You may be familiar with traditional retirement plans available to employees, but there’s a lot of confusion about retirement plans for self-employed or business owners. The great news is that if you are self-employed or own a business, you can create retirement plans for yourself and any employees you have. Having a retirement plan option for your employees can even benefit your business by attracting quality people who are in it with you for the long haul!
Either way, a huge advantage of having a retirement plan is that you’re able to begin saving for the future. The earlier you start saving, the better, but there is by no means a “wrong” time to start investing or contributing to a plan.
Like I mentioned before, having a retirement plan could help you attract qualified employees who wish to stay with your company. This is true whether you have 2 or 200 employees.
Also, in the case of qualified plans and some nonqualified plans, a retirement plan can provide significant tax benefits for both employer and employee. These benefits may include tax-deductible employer contributions, and a tax deferral for employees until funds are distributed from the plan.
If you own a small business, especially if you’ve come from the corporate world, you know your needs are different than that of a large corporation. When selecting a plan, it’s important to weigh your needs against the benefits of the plan.
(If you need help selecting the right plan for you, you can either contact us for a complimentary consultation.)
There are retirement plan options that are specifically designed for those who are self-employed or small business owners, such as:
Related reading: Roth IRA vs 401(k) - What's the Difference and Why Does it Matter?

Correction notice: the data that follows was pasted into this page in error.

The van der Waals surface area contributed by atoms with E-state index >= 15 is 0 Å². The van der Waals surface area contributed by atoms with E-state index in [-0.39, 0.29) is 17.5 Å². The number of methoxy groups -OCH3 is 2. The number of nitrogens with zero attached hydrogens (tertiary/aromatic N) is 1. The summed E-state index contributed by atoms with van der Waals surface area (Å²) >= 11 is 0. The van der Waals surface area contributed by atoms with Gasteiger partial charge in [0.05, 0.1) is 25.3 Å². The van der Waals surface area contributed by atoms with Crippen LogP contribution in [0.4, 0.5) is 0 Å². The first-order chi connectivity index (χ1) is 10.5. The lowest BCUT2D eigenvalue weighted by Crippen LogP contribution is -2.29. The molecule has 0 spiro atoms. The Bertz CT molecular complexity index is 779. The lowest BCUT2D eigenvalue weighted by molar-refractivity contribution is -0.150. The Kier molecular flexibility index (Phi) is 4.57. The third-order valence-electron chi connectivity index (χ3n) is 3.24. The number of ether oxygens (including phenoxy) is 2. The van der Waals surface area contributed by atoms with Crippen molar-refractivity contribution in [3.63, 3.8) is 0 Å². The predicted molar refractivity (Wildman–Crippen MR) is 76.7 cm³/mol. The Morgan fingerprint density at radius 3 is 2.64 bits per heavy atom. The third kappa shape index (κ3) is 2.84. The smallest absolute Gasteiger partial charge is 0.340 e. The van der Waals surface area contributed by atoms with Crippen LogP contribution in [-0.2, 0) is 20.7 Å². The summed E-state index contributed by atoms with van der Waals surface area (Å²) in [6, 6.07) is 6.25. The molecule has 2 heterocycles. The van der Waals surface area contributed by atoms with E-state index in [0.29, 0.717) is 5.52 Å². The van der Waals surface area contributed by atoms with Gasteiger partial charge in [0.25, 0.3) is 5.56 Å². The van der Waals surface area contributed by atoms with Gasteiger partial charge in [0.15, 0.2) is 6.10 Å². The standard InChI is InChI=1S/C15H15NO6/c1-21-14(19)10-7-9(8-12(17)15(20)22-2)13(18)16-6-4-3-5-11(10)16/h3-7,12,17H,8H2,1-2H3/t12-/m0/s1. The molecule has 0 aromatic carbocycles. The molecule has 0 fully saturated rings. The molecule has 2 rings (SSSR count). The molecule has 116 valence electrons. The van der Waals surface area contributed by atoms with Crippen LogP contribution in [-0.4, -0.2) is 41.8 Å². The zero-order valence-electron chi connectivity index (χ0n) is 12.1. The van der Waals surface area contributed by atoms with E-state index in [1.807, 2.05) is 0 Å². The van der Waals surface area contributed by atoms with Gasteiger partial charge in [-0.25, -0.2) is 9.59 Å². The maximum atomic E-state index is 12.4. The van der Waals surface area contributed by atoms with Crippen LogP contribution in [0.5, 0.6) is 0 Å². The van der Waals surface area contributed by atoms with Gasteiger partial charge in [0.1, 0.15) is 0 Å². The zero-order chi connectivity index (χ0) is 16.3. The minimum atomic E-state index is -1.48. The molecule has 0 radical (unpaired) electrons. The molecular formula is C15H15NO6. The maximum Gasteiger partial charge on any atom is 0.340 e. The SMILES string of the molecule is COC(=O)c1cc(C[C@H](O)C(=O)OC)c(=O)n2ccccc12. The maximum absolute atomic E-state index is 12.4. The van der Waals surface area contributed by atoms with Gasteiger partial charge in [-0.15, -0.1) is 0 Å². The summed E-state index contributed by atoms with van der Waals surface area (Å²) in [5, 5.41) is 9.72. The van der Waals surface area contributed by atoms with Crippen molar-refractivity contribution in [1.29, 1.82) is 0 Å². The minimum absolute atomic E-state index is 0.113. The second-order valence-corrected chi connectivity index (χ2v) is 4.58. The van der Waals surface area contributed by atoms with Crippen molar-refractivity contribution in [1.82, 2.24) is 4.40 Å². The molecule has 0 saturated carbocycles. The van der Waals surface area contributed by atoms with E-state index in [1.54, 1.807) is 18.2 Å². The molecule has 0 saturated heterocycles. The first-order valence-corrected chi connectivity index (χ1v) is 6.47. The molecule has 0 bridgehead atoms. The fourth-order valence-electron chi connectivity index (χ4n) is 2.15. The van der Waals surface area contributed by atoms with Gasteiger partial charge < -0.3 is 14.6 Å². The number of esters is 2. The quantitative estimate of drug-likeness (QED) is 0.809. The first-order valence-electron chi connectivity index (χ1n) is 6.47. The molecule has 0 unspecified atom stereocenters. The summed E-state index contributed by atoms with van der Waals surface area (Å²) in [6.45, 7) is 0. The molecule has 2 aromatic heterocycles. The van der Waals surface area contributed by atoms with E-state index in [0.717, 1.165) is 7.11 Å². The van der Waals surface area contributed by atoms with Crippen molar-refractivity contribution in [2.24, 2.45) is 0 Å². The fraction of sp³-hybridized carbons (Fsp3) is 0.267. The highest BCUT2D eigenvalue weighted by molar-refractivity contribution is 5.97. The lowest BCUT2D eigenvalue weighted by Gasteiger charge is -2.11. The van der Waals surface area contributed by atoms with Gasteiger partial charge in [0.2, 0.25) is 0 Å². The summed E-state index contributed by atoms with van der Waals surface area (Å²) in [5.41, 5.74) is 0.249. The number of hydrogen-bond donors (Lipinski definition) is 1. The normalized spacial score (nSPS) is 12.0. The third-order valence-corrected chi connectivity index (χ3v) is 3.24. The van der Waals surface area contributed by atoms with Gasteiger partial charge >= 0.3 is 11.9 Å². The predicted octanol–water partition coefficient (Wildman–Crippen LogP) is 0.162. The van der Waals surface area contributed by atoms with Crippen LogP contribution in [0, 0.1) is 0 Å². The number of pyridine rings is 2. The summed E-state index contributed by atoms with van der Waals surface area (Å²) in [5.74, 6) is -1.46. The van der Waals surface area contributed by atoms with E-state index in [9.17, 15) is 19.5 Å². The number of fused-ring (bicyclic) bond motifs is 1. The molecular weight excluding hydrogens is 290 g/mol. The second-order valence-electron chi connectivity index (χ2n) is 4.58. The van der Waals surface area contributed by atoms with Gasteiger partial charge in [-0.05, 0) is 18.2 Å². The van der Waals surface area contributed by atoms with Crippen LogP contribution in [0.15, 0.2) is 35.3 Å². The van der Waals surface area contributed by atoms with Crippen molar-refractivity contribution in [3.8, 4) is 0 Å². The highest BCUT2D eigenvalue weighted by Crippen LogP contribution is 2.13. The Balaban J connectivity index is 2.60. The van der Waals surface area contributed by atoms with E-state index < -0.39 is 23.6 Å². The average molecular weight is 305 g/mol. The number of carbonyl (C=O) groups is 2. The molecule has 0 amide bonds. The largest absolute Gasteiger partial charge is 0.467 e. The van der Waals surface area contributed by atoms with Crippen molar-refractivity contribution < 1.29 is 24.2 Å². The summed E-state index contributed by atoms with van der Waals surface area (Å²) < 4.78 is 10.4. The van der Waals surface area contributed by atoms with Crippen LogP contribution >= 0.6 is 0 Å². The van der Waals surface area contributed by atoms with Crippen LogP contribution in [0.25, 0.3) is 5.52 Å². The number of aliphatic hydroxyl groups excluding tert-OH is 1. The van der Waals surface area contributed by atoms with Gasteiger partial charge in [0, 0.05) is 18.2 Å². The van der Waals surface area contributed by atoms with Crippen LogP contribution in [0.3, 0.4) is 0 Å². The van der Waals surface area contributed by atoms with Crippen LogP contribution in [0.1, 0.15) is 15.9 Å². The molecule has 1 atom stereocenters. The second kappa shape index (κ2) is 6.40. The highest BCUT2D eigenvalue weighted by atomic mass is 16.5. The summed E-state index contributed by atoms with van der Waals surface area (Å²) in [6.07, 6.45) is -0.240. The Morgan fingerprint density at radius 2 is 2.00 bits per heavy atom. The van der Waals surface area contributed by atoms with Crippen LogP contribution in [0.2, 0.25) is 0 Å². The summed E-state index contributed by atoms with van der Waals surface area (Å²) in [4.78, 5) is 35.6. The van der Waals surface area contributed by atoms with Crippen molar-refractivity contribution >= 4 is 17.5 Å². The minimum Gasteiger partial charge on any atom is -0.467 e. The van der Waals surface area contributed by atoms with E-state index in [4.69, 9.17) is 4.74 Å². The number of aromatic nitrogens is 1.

With so many different retirement plans to choose from, each with unique advantages and disadvantages, you want to get clear on your goals before selecting a plan. For example, is your goal to maximize the amount you save for your own retirement? Do you want to offer a plan funded by employer contributions or employee contributions, or a combination thereof? Do you want the flexibility to skip employer contributions? Are you concerned about the cost of administering a plan? Would you like to minimize the cost of getting started?
Answers to these questions can help you determine which plan (or combination of plans) is best for your business.
The most common plan that I use with my self-employed clients is a SEP. A SEP allows you to set up an IRA (a "SEP-IRA") for yourself and each of your eligible employees. You contribute a uniform percentage of pay for each employee, although you don't have to make contributions every year, offering you some flexibility when business conditions vary. For 2021, contributions for each employee are limited to the lesser of 25% of pay or $58,000 (up from $57,000 in 2020). Most employers, including those who are self-employed, can establish a SEP.
Some advantages of SEPs are that they have low start-up and operating costs and can be established using an easy two-page form. The plan must cover any employee aged 21 or older who has worked for you for three of the last five years and who earns $650 or more.
Many of my small business owner clients choose to set up a SIMPLE IRA. A SIMPLE IRA plan is available if you have 100 or fewer employees. Employees can elect to make pre-tax contributions in 2021 of up to $13,500 ($16,500 if age 50 or older; both unchanged from 2020). You must either match your employees' contributions dollar for dollar — up to 3% of each employee's compensation — or make a fixed contribution of 2% of compensation for each eligible employee. (The 3% match can be reduced to 1% in any two of five years.) Each employee who earned $5,000 or more in any two prior years, and who is expected to earn at least $5,000 in the current year, must be allowed to participate in the plan.
SIMPLE IRA plans are also very easy to set up. You fill out a short form to establish a plan and ensure that SIMPLE IRAs are set up for each employee. Plan administrative costs are also very low.